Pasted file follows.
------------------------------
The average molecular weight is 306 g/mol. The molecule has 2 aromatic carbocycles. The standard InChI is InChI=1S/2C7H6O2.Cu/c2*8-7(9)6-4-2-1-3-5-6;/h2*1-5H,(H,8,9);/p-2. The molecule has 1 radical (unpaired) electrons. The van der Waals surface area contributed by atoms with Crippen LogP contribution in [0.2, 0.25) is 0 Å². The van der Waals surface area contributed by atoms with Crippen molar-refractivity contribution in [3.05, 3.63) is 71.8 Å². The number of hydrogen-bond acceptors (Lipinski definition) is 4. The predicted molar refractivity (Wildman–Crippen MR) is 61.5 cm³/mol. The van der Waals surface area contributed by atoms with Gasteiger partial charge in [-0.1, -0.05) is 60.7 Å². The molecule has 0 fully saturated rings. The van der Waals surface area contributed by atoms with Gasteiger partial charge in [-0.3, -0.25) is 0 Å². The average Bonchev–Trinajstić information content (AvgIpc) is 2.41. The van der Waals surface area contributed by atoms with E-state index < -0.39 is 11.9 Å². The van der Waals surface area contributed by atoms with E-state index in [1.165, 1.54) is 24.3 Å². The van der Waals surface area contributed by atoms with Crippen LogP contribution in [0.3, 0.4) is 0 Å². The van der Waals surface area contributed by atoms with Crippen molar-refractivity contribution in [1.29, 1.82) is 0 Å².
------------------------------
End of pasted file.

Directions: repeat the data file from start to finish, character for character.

The average molecular weight is 306 g/mol. The molecule has 2 aromatic carbocycles. The standard InChI is InChI=1S/2C7H6O2.Cu/c2*8-7(9)6-4-2-1-3-5-6;/h2*1-5H,(H,8,9);/p-2. The molecule has 1 radical (unpaired) electrons. The van der Waals surface area contributed by atoms with Crippen LogP contribution in [0.2, 0.25) is 0 Å². The van der Waals surface area contributed by atoms with Crippen molar-refractivity contribution in [3.05, 3.63) is 71.8 Å². The number of hydrogen-bond acceptors (Lipinski definition) is 4. The predicted molar refractivity (Wildman–Crippen MR) is 61.5 cm³/mol. The van der Waals surface area contributed by atoms with Gasteiger partial charge in [-0.1, -0.05) is 60.7 Å². The molecule has 0 fully saturated rings. The van der Waals surface area contributed by atoms with Gasteiger partial charge in [-0.3, -0.25) is 0 Å². The average Bonchev–Trinajstić information content (AvgIpc) is 2.41. The van der Waals surface area contributed by atoms with E-state index < -0.39 is 11.9 Å². The van der Waals surface area contributed by atoms with E-state index in [1.165, 1.54) is 24.3 Å². The van der Waals surface area contributed by atoms with Crippen LogP contribution in [0.3, 0.4) is 0 Å². The van der Waals surface area contributed by atoms with Crippen molar-refractivity contribution in [1.29, 1.82) is 0 Å².